My son is 12 years old and is beginning to think about college and career choices. The types of careers that seem to interest him (aerospace engineer) do not seem to match the ability he’s showing in his schoolwork (B’s in Science, C’s in Math). He seems to have a talent for writing and drawing.
I don’t want to discourage him from pursuing his dreams, but I want to be realistic. I also wonder if he’s considering these types of careers because his Dad is an engineer.
Can I help to guide my son in choosing the career that would be best for him?
I think we mothers often underestimate our children. We want to protect them from disappointment, and fear seems to dominate our feelings more than an adventuresome spirit. I know when my son Ammon announced in his freshman year of high school that he wanted to play the violin, I had to zip my lips. I had so many reasons (late start as most kids begin string lessons at the latest in Jr. High school, expense of trying out a rental instrument that he might lose interest in, he already had piano lessons and I would like him to stick with one thing, it seemed whimsical since his interest resided in the fact that both Jefferson and Einstein had played violin, etc.). I had to struggle not to let my fears rise and take over. I am relieved to say that I helped him rent the instrument, and moved forward. He only had 3 other beginning students in his class when the semester began. After just 4 months of playing, he was able to play with the intermediate orchestra in their concert! Why? Because when we trust children to follow their interests, there is a high degree of motivation on their part. I was frankly amazed he learned to play. He is motivated to practice without a word from me. He is progressing rapidly. I am SO glad I did not open my mouth and voice my concerns. The violin has become his favorite subject and a source of joy to him!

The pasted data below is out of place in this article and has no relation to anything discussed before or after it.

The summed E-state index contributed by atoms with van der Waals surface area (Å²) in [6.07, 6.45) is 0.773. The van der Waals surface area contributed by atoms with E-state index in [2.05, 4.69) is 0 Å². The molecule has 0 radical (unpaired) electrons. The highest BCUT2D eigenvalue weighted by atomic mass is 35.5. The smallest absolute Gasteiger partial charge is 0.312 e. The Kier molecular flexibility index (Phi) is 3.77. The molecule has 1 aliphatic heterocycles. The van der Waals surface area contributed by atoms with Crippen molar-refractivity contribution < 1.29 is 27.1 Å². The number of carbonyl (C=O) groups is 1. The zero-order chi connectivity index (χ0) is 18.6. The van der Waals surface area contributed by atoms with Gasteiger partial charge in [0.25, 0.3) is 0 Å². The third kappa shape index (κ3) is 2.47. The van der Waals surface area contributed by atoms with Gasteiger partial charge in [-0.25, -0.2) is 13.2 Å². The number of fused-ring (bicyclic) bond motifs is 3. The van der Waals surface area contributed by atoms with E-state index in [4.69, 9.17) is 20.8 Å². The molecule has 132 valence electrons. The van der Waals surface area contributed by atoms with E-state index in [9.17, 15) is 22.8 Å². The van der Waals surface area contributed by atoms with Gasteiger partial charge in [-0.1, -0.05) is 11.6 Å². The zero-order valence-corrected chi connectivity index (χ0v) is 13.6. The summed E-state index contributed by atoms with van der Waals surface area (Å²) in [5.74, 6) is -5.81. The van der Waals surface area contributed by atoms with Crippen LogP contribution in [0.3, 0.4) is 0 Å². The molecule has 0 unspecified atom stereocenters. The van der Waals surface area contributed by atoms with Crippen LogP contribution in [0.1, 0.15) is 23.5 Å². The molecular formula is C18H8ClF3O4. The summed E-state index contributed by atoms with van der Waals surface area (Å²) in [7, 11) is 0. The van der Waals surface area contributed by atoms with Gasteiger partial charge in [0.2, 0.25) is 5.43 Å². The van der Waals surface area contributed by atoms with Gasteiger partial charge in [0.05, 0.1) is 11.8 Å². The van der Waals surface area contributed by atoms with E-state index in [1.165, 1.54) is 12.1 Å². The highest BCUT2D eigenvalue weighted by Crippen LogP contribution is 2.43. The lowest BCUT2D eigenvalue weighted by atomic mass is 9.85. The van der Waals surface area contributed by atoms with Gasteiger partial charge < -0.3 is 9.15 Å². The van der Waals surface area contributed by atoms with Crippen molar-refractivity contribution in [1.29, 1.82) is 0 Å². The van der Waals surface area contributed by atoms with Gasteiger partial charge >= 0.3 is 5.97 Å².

I also have a son who did not do well in math. He is currently graduating with a Mechanical Engineering degree from a challenging university and has a job waiting. Was the math hard? Yes, very. But, he was motivated to learn it, because understanding it was a stepping stone to the work he loves.
Even if your son does not end up in Aerospace Engineering, it is a discovery he will have to make and come to terms with. He may press on, like my son did, through the difficult subjects that he did not enjoy, to get to the goal, or he may decide it doesn’t suit his interests. In any case, it is up to him to make that observation and decision. Of course, he will choose what his Dad does, but he is just 12. By 16 or 17, he may start to ask himself what is right for him, apart from his Dad’s occupation. No worries. This is part of the growing up process. He may try on several “hats” before settling on the right fit.
The best way to choose his career is to try many things, be exposed to many fields of interests, so he can discover across his niche in the process. Make sure he gets hands-on, first hand exposure. Going to work with Dad (when he is older, perhaps 16-18 years) may help him know if he would enjoy that work. I know one teacher who worked at getting the career he wanted, only to be taken by complete surprise when he actually landed the teaching job. The students were unruly and would not respect nor listen and learn. He was so frustrated to have a degree and hate the job.
Be sure to teach him to listen to his heart. I truly believe that God has a special mission for each person to perform, and equips them with the drive and/or the gifts to do it. If he prays and listens to his feelings, he will discover his unique gift to give to the world through his career.
He is fortunate to have such a concerned, helpful mother!
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